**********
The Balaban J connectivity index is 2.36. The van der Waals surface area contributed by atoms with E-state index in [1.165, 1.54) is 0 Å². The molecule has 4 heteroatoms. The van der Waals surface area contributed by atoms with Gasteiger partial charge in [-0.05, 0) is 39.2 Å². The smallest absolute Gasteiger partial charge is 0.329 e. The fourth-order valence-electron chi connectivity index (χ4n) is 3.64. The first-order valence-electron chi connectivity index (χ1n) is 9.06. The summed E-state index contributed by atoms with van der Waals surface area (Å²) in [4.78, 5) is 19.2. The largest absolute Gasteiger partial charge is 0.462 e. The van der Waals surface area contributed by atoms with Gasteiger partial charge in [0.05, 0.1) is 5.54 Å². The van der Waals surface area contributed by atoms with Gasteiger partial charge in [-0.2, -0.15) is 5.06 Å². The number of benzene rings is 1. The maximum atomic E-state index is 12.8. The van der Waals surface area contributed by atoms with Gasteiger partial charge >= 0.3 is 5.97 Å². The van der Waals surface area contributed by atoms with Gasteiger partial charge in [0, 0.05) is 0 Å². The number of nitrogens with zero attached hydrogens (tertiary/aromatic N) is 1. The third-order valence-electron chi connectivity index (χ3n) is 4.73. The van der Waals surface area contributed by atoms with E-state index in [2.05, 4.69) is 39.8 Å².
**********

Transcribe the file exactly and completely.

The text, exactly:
The Balaban J connectivity index is 2.36. The van der Waals surface area contributed by atoms with E-state index in [1.165, 1.54) is 0 Å². The molecule has 4 heteroatoms. The van der Waals surface area contributed by atoms with Gasteiger partial charge in [-0.05, 0) is 39.2 Å². The smallest absolute Gasteiger partial charge is 0.329 e. The fourth-order valence-electron chi connectivity index (χ4n) is 3.64. The first-order valence-electron chi connectivity index (χ1n) is 9.06. The summed E-state index contributed by atoms with van der Waals surface area (Å²) in [4.78, 5) is 19.2. The largest absolute Gasteiger partial charge is 0.462 e. The van der Waals surface area contributed by atoms with Gasteiger partial charge in [0.05, 0.1) is 5.54 Å². The van der Waals surface area contributed by atoms with Gasteiger partial charge in [-0.2, -0.15) is 5.06 Å². The number of benzene rings is 1. The maximum atomic E-state index is 12.8. The van der Waals surface area contributed by atoms with Gasteiger partial charge >= 0.3 is 5.97 Å². The van der Waals surface area contributed by atoms with Gasteiger partial charge in [0, 0.05) is 0 Å². The number of nitrogens with zero attached hydrogens (tertiary/aromatic N) is 1. The third-order valence-electron chi connectivity index (χ3n) is 4.73. The van der Waals surface area contributed by atoms with E-state index in [2.05, 4.69) is 39.8 Å².